When a man and woman marry from love, there is a pledge that the union will be more secure and permanent than when founded on mere utilitarian considerations; but when, as Father Bourien says; as a certain Philadelphia priest has recently said; and as the Catholic Church has always taught,— " when people marry without knowing each other, and live together without loving each other," which is wrong, false, and sinful, it is scarcely surprising that they should part without regret, and, marrying and remarrying, become, in the course of time, little if any better than common profligates and prostitutes.'
There is hardly a question of doubt that the mutual deceptions of the sexes are a prolific cause of both matrimonial unhap-piness and ultimate separation. Men put on an aspect entirely false to their real nature during courtship, practise politeness, manners, affability, concealing the vicious sides of their natures, and affecting qualities of heart which they are very far from possessing, till the bird is captured, and all motives for pretense have disappeared. And some women play an exactly similar rdle. If Mr. Addison's aphorism be correct* that no faith should be kept with cheats, surely a vow made to a painted woman ought to be void in the eyes of the law. "Give one of these a tolerably fair pair of eyes," as he cynically remarks, " to set up business with, and she will make bosom, lips, cheeks, forehead, dimples and eyebrows solely by her own industry;" but how shall she conform to the God-given ideal of natural beauty bo gracefully described by a certain poet in the picture of his mistress—
"Herpure and eloquent blood Spoke in her cheeks, and so distinctly wrought, That one would almost say her body thought I"1
Or in what manner shall she greet her husband, when these adventitious aids to beauty have disappeared, and the dull eye, the sallow, withered skin and lifeless hair, reveal a picture shockingly different from the one he courted? And shall they not be judged, "these that paint their eyebrows, and deck themselves with ornaments," shall they not be judged "after the manner of adulteresses, after the manner of women that shed blood?"1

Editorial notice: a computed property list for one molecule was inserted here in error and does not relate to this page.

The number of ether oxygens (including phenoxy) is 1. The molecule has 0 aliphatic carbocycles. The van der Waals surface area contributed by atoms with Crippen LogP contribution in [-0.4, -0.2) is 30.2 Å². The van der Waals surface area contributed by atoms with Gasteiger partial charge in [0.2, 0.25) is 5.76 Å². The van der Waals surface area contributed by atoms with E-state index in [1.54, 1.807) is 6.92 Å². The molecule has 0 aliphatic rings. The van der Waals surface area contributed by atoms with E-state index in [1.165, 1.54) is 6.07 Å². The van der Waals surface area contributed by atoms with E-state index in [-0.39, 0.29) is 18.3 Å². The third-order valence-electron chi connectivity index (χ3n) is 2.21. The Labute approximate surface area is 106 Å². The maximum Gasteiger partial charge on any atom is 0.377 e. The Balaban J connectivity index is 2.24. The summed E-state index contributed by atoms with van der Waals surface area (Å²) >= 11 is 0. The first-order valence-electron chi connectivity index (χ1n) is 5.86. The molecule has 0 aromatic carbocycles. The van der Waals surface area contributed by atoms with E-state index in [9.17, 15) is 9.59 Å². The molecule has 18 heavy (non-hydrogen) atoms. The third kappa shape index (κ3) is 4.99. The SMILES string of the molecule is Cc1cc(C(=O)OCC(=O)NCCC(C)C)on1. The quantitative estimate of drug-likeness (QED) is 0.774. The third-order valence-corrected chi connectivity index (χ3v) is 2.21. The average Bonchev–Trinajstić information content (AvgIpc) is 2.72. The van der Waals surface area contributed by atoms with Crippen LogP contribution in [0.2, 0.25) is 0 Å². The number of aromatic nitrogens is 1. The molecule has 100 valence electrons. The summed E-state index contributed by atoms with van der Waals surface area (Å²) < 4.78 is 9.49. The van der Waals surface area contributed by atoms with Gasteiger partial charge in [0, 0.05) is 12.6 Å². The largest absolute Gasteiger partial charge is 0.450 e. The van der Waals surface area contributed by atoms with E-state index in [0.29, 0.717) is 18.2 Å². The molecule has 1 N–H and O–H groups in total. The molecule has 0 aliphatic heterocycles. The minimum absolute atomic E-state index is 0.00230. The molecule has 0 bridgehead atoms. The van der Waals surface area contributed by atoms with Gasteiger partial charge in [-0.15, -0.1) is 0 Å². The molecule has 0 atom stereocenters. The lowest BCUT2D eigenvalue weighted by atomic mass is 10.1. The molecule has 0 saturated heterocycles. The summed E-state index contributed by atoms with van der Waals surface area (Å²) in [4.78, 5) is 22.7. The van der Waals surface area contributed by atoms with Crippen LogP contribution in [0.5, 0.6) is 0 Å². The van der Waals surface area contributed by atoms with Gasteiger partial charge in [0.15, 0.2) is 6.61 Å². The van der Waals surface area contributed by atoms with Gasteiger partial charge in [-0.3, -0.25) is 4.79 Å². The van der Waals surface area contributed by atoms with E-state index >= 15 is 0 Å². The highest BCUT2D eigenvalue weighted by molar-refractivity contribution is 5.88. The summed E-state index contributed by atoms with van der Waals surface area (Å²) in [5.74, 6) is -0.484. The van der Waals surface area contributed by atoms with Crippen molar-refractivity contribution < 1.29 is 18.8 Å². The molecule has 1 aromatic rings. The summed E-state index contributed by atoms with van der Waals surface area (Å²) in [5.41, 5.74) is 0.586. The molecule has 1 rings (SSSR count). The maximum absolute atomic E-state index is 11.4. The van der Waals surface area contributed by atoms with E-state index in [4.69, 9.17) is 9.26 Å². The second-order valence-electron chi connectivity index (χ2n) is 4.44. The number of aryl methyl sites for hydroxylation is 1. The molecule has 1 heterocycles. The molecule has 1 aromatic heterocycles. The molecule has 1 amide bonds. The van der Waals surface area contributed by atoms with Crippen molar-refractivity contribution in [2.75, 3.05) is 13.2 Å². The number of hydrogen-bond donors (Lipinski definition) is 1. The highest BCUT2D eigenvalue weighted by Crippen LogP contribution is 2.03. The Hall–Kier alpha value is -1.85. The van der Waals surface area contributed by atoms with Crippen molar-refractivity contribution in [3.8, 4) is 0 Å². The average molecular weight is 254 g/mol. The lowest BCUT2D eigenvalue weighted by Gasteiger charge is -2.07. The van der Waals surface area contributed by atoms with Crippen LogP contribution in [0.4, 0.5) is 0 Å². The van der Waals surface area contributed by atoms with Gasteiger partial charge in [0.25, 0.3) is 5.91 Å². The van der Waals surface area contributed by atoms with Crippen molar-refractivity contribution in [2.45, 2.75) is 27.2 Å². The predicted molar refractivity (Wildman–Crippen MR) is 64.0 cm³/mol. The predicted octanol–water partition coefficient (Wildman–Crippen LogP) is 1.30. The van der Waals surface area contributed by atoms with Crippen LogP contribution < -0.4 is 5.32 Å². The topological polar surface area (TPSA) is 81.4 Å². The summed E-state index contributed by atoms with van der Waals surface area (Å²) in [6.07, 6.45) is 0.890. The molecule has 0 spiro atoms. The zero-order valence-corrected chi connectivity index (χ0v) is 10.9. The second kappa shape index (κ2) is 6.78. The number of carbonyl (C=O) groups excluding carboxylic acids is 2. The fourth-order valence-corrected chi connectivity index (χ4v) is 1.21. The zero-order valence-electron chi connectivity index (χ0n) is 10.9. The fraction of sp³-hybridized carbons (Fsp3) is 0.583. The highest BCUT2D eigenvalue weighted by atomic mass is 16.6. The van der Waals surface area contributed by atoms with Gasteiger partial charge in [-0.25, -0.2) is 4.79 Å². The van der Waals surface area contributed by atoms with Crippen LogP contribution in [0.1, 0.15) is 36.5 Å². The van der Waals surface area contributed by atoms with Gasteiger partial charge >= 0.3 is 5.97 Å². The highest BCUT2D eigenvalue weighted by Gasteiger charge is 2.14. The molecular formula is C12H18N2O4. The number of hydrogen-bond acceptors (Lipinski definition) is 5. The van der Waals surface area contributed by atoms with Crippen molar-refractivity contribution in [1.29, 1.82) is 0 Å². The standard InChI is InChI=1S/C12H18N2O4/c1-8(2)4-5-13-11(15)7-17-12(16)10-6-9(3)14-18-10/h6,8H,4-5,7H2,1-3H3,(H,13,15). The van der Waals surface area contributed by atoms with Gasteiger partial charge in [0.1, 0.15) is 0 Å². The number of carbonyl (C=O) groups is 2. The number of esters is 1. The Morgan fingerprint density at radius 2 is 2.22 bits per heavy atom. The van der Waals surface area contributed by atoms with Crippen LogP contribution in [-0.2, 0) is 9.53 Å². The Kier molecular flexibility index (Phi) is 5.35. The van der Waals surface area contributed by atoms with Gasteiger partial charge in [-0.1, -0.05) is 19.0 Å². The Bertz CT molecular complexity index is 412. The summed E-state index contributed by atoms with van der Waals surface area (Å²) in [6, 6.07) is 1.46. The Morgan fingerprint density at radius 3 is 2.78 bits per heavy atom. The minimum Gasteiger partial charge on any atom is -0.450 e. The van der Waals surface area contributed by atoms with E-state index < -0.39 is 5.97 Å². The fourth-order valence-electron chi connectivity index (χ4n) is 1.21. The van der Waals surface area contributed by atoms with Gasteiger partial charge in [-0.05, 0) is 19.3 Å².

It seems one of the strangest anomalies in nature that the "painted face," which has been accepted as the distinguishing mark of the prostitute, from the days of Jezebel, and the "strange women" of Nineveh and Baby-Inn down to our commonest street-walkers, should be so sedulously cultivated by the belles of modern society; and that virtuous women should cling so tenaciously to a custom which, while without enhancing their beauty or concealing its defects, has been accepted in all ages as the badge of degradation. What queer crochet of mind is it that makes a woman want to look like what she is not—a prostitute? Answer it who can.
Any attraction between the sexes, founded on such shallow and miserable artifices, can neither be of long duration nor of any essential degree of refinement. Beauty itself, even when real and natural, as I have already pointed out, is not always by any means a sure guarantee of happiness in the married state. It is not to these frivolous and evanescent charms of person that a man should look when he seeks a wife, a lover, a friend, a lifelong companion. As a rule, female beauty is but the well-spring of a thousand fopperies, falsehoods, silly artifices and shallow affectations; which, though they may lend sparkle and charm to the drawing-room, or dancing-school, are sadly out of place in the home, where the substantial virtues;—children of a higher love—kindness, consideration, sympathy, forbearance, all those agreeable qualities, which not only cultivate the mind and heart but fashion the behavior, are the sweet pledges of happiness and conjugal peace.
It is the writer's hope that as certain psychical causes, which are always operative in refined civilization, become more strongly developed, there may be a gradual strengthening of the marriage tie; and that the question of divorce may be shorn of many of its present terrible abuses. Indeed, a greater consideration for woman, the higher status of the paternal feeling, more Bolicitude for the welfare of the child, and (may we indulge the belief?) a religious refining of the sexual passion, are already showing their fruit in most civilized communities.
A husband, legally at least, cannot repudiate his wife whenever he pleases; a wife cannot, without inviting the censure and scrutiny of society, if nothing more, divorce herself from her husband. Marriage has become a contract, not of personal, but of State supervision; and the idealistic commandment of the Church is beginning to harmonize, notwithstanding its frequent and flagrant violations, more and more with the mental and moral life of the people; so that, I am optimistic enough to assume, we may confidently look forward to a day when men and women, gleaning wisdom from the lessons of experience, and the precepts of religion, and finding no longer an easy pathway of escape from the consequences of their own folly, may learn to scrutinize more closely the character of their matrimonial investments, and marriage become once more, what God originally ordained it to be, a holy, loving and lifelong relation, having for its purpose not only human happiness but the intelligent propagation of the race.